A woman is hoping to give birth to her brother's baby through artificial insemination at a London clinic, in the first case of its kind in Europe.
The 47-year-old woman was given permission for the treatment by the regulatory body for IVF in Britain after a referral from a clinic in France, where there is a ban on infertility treatment for post-menopausal women. Because the prospective mother has reached the menopause, she will need a donor egg from someone younger to become pregnant. Samples of her brother's sperm have been donated and frozen.
The woman is being assessed at the Bridge Centre in London, one of Britain's leading fertility clinics. Her brother's sperm will be used to fertilise the donor egg at the London clinic and the resulting embryo will be implanted into his sister at a fertility centre.
The Human Fertilisation and Embryology Authority (HFEA) has decided that the use of the donor egg means the birth would not be a matter of incest. Gedis Grudzinskas, the director, is reported to have said at the weekend: "I do not consider this case to be any different from a woman receiving an egg donated by her sister. It is not incest. The brother's sperm will be washed and prepared, and used to fertilise an egg which has come from a completely different anonymous source."
The patient was undergoing assessment at the Bridge Centre within the guidelines and code of practice of the HFEA, he said. She has been told by the HFEA that the treatment is permissible if satisfactory consideration has been given for the welfare of the unborn child.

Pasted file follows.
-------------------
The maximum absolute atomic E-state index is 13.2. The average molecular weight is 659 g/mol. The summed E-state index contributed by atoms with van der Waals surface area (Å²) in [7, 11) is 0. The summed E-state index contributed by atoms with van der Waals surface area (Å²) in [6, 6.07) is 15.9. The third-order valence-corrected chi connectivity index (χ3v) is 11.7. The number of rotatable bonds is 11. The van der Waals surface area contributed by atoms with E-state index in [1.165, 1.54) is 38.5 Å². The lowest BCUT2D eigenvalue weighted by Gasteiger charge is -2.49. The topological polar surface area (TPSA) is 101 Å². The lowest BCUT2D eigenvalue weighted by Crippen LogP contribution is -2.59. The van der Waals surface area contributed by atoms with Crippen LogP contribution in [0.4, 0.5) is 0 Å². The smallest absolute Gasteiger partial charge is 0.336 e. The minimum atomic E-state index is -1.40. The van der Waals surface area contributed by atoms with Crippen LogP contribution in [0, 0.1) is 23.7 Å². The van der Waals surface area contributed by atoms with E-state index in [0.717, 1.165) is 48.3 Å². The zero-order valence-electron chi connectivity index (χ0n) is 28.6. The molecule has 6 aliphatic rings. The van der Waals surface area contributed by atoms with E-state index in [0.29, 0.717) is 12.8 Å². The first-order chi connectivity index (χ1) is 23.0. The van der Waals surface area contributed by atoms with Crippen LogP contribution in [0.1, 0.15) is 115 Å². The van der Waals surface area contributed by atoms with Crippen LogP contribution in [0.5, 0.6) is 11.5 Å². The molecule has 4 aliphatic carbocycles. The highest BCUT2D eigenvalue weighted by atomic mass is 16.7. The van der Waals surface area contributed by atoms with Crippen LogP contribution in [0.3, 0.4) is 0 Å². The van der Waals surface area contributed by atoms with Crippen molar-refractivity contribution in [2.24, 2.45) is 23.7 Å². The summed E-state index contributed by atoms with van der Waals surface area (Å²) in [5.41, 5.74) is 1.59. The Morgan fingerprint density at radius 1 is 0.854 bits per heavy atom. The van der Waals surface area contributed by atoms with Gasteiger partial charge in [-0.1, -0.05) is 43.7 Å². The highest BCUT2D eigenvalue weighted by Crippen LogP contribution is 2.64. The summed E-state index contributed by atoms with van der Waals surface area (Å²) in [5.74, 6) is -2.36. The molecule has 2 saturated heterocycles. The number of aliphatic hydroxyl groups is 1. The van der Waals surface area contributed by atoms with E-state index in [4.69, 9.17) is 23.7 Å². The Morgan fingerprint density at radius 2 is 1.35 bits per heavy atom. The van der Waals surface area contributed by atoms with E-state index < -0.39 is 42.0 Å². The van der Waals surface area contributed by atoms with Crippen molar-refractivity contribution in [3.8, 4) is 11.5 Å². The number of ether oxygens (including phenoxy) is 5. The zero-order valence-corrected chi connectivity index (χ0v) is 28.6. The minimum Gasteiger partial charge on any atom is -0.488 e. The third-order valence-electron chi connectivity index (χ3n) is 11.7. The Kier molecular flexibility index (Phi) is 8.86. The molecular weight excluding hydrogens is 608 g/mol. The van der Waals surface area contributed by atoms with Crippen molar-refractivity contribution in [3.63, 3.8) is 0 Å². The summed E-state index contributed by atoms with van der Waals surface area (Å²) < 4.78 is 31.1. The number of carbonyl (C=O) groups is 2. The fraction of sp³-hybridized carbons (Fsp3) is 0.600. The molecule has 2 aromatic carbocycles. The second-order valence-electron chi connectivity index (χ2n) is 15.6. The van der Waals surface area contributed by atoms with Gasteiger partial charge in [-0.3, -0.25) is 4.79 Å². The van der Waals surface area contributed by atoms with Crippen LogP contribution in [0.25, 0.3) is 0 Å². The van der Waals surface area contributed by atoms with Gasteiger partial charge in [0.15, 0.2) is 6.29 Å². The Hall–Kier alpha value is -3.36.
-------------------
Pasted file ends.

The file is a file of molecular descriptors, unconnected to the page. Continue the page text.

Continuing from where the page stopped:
An HFEA spokesman said it was fully satisfied that the welfare of the resulting child has been considered. There is, however, no statutory requirement for the child to be told that his or her uncle is also the father.The authority's decision to approve the procedure has led to division among specialists in the IVF field. Paul Serhal, of the assisted conception unit at University College Hospital, London, said "My gut feeling is that is wrong. It is meddling with the normal course of events."
The Bridge Centre said yesterday: "We regret the introduction of the term 'incest' to discussion of this case as emotive, legally and medically incorrect... The request we have received is to assist this patient, who wishes to use donor oocytes and the quarantine-free sperm of her brother in order for the child to be genetically part of her extended family."
Alan Milburn, the Secretary of State for Health, said: "I am not aware of this case. It would be pretty unwise, given the sensitivities of it, to comment."Reuse content